Deandre Ayton traded by Suns to Blazers as part of Damian Lillard deal
Sep 27, 2023, 11:25 AM | Updated: 7:58 pm
The Phoenix Suns have traded center Deandre Ayton to the Portland Trail Blazers as part of a multi-team deal sending superstar guard Damian Lillard to the Milwaukee Bucks. The Suns receive center Jusuf Nurkic as part of the package. ESPN’s Adrian Wojnarowski and The Athletic’s Shams Charania were the first to report the trade.
The Suns also received Grayson Allen, Nassir Little and Keon Johnson, per Wojnarowski.
Milwaukee dealt Jrue Holiday to the Blazers, who also received Phoenix rookie Toumani Camara, a 2029 unprotected Milwaukee first and swap rights with the Bucks in 2028 and 2030.
Nurkic, 29, averaged 13.3 points, 9.1 rebounds and 2.9 assists per game while shooting 51.9% from the field across 52 games. He signed a four-year, $70 million extension with the Blazers last summer, meaning he has three more years left on his contract. Nurkic is not particularly the most mobile or defensive-minded center, with the majority of his efficiency coming from his scoring and passing in the post, along with his rebounding.
Allen averaged 10.4 points and 2.3 assists on 44% shooting and 40% accuracy from deep last year.
The 23-year-old Little is a wing who was selected by Portland 25th overall in the 2019 NBA Draft. Across four seasons, his role for the Blazers has been sporadic and inconsistent. He averaged 6.6 points and 2.6 rebounds in 18.1 minutes a night last season and brings a combination of athleticism and length to a forward rotation.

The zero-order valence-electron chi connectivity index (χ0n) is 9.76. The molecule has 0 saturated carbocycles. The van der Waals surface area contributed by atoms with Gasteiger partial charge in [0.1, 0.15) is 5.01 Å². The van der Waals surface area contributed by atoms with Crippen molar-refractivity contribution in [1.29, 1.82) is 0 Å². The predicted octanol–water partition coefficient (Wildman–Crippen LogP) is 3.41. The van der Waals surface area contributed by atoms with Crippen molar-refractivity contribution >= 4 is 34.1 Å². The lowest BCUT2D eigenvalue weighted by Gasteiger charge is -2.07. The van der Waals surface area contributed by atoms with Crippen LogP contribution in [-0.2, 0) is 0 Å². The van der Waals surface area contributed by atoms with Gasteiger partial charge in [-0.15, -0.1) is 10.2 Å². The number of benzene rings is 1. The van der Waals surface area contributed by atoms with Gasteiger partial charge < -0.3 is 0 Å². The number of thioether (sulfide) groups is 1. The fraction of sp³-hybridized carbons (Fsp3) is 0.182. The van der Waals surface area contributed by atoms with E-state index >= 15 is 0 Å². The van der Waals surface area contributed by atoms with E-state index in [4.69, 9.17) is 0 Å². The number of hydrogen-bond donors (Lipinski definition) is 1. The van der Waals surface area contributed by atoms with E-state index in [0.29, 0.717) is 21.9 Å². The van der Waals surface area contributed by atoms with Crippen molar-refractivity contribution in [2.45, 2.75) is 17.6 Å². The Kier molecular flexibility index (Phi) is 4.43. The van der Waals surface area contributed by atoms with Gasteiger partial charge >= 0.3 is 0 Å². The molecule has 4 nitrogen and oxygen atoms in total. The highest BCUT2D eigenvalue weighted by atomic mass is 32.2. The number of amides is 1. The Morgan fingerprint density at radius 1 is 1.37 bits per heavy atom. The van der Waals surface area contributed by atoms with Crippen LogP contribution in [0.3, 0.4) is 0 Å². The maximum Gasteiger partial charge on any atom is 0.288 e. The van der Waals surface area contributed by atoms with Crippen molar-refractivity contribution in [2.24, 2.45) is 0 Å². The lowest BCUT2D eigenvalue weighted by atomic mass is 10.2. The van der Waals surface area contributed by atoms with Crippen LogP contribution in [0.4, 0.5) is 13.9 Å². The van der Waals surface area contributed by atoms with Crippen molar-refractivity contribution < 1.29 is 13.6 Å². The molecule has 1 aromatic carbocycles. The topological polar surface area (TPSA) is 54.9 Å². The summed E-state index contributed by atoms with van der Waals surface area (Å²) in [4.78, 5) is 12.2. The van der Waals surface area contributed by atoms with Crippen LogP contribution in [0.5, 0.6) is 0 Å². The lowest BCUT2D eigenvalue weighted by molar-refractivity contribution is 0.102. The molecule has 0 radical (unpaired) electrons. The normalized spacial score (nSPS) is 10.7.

Johnson, 21, was a first-round pick in 2021 who averaged 4.7 points and 1.5 assists per game last year.
Trade rumors have swirled around Ayton’s name for the past two offseasons. Despite the recent noise and uncertainty this summer, the Suns publicly showed good faith toward Ayton. New head coach Frank Vogel spoke highly of the big man at his introductory press conference, as did new guard Bradley Beal.
After signs again pointed toward some likelihood that Phoenix would trade the center, the move has shockingly come with under two weeks remaining until training camp gets underway. Lillard’s departure rekindled Portland’s interest in the potential of Ayton and opened up the possibility of moving Nurkic, per Arizona Sports’ John Gambadoro.
Ayton’s departure comes after a 2023 postseason that was a big-time drop-off from his form two years prior and an overall regression from his level of play in the regular season. Conversations about Ayton’s effort and engagement that were often just held locally in the Valley for years had gone national, with his inability to be fully engaged happening during the bright lights of the postseason while everyone was watching.
Statistics rarely tell the full story of Ayton but his lack of production was a stark difference. He averaged 13.4 points and 9.7 rebounds while shooting 55% from the field in 10 playoff games. Against Nikola Jokic in the second round, a matchup Ayton had success with in the past, he posted 10.8 points and 8.2 rebounds a night in five outings.
It all follows an eventful couple of years.
The 25-year-old center moves on after there was rampant speculation about his future in the summer of 2022. Ayton failed to agree with Phoenix on a contract extension in Oct. 2021, leading to him becoming the second No. 1 overall pick since 1985 to hit restricted free agency.